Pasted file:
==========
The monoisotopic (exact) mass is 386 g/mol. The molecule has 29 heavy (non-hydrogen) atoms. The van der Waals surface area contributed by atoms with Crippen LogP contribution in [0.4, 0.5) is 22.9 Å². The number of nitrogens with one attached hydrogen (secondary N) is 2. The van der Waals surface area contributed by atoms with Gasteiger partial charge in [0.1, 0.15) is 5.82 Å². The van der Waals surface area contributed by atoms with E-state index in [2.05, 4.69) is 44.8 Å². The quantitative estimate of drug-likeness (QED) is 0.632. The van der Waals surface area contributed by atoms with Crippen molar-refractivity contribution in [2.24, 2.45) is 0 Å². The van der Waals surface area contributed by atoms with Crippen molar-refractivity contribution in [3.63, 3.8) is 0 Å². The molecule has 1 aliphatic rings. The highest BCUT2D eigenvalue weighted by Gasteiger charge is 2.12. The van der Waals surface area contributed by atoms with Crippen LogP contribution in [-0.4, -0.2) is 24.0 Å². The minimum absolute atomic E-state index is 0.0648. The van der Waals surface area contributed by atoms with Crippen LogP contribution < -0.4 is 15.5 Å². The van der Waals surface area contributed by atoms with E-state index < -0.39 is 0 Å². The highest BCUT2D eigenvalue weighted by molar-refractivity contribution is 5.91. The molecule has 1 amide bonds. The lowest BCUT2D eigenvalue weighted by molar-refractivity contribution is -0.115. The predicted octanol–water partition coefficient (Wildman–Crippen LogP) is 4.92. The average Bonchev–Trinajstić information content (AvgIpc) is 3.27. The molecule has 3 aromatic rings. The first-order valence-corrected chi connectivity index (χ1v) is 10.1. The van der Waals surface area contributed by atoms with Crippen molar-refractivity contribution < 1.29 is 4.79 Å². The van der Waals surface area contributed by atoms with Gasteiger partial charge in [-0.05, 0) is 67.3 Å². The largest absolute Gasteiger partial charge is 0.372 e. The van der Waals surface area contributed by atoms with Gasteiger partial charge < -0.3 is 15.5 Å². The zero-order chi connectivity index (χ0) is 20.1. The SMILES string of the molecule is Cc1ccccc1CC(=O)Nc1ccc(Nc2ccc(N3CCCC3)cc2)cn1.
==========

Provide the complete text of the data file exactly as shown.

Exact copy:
The monoisotopic (exact) mass is 386 g/mol. The molecule has 29 heavy (non-hydrogen) atoms. The van der Waals surface area contributed by atoms with Crippen LogP contribution in [0.4, 0.5) is 22.9 Å². The number of nitrogens with one attached hydrogen (secondary N) is 2. The van der Waals surface area contributed by atoms with Gasteiger partial charge in [0.1, 0.15) is 5.82 Å². The van der Waals surface area contributed by atoms with E-state index in [2.05, 4.69) is 44.8 Å². The quantitative estimate of drug-likeness (QED) is 0.632. The van der Waals surface area contributed by atoms with Crippen molar-refractivity contribution in [2.24, 2.45) is 0 Å². The van der Waals surface area contributed by atoms with Crippen molar-refractivity contribution in [3.63, 3.8) is 0 Å². The molecule has 1 aliphatic rings. The highest BCUT2D eigenvalue weighted by Gasteiger charge is 2.12. The van der Waals surface area contributed by atoms with Crippen LogP contribution in [-0.4, -0.2) is 24.0 Å². The minimum absolute atomic E-state index is 0.0648. The van der Waals surface area contributed by atoms with Crippen LogP contribution < -0.4 is 15.5 Å². The van der Waals surface area contributed by atoms with E-state index < -0.39 is 0 Å². The highest BCUT2D eigenvalue weighted by molar-refractivity contribution is 5.91. The molecule has 1 amide bonds. The lowest BCUT2D eigenvalue weighted by molar-refractivity contribution is -0.115. The predicted octanol–water partition coefficient (Wildman–Crippen LogP) is 4.92. The average Bonchev–Trinajstić information content (AvgIpc) is 3.27. The molecule has 3 aromatic rings. The first-order valence-corrected chi connectivity index (χ1v) is 10.1. The van der Waals surface area contributed by atoms with Crippen molar-refractivity contribution < 1.29 is 4.79 Å². The van der Waals surface area contributed by atoms with Gasteiger partial charge in [-0.05, 0) is 67.3 Å². The largest absolute Gasteiger partial charge is 0.372 e. The van der Waals surface area contributed by atoms with Gasteiger partial charge < -0.3 is 15.5 Å². The zero-order chi connectivity index (χ0) is 20.1. The SMILES string of the molecule is Cc1ccccc1CC(=O)Nc1ccc(Nc2ccc(N3CCCC3)cc2)cn1.